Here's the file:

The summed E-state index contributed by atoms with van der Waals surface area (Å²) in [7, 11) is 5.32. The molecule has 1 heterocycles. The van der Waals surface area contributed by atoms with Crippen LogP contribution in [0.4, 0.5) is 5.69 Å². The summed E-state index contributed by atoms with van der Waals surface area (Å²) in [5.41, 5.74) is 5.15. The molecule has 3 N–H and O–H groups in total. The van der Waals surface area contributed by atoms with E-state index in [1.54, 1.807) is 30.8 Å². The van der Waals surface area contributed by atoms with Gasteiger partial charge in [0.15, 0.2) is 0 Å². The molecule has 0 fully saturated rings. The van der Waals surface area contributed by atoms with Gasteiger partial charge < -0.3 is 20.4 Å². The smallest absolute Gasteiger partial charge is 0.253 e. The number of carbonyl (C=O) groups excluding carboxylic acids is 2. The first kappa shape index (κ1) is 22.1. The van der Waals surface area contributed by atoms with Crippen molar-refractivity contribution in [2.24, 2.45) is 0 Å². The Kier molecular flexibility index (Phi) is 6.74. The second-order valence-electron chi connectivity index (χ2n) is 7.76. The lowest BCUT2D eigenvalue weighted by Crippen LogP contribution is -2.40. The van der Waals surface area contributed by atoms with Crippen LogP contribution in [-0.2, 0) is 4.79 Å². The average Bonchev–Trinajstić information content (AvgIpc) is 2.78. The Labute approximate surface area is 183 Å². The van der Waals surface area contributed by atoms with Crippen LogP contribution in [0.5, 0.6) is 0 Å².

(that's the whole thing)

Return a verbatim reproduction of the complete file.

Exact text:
The summed E-state index contributed by atoms with van der Waals surface area (Å²) in [7, 11) is 5.32. The molecule has 1 heterocycles. The van der Waals surface area contributed by atoms with Crippen LogP contribution in [0.4, 0.5) is 5.69 Å². The summed E-state index contributed by atoms with van der Waals surface area (Å²) in [5.41, 5.74) is 5.15. The molecule has 3 N–H and O–H groups in total. The van der Waals surface area contributed by atoms with E-state index in [1.54, 1.807) is 30.8 Å². The van der Waals surface area contributed by atoms with Gasteiger partial charge in [0.15, 0.2) is 0 Å². The molecule has 0 fully saturated rings. The van der Waals surface area contributed by atoms with Gasteiger partial charge < -0.3 is 20.4 Å². The smallest absolute Gasteiger partial charge is 0.253 e. The number of carbonyl (C=O) groups excluding carboxylic acids is 2. The first kappa shape index (κ1) is 22.1. The van der Waals surface area contributed by atoms with Crippen molar-refractivity contribution in [2.24, 2.45) is 0 Å². The Kier molecular flexibility index (Phi) is 6.74. The second-order valence-electron chi connectivity index (χ2n) is 7.76. The lowest BCUT2D eigenvalue weighted by Crippen LogP contribution is -2.40. The van der Waals surface area contributed by atoms with Crippen LogP contribution in [-0.2, 0) is 4.79 Å². The average Bonchev–Trinajstić information content (AvgIpc) is 2.78. The Labute approximate surface area is 183 Å². The van der Waals surface area contributed by atoms with Crippen LogP contribution in [0.5, 0.6) is 0 Å².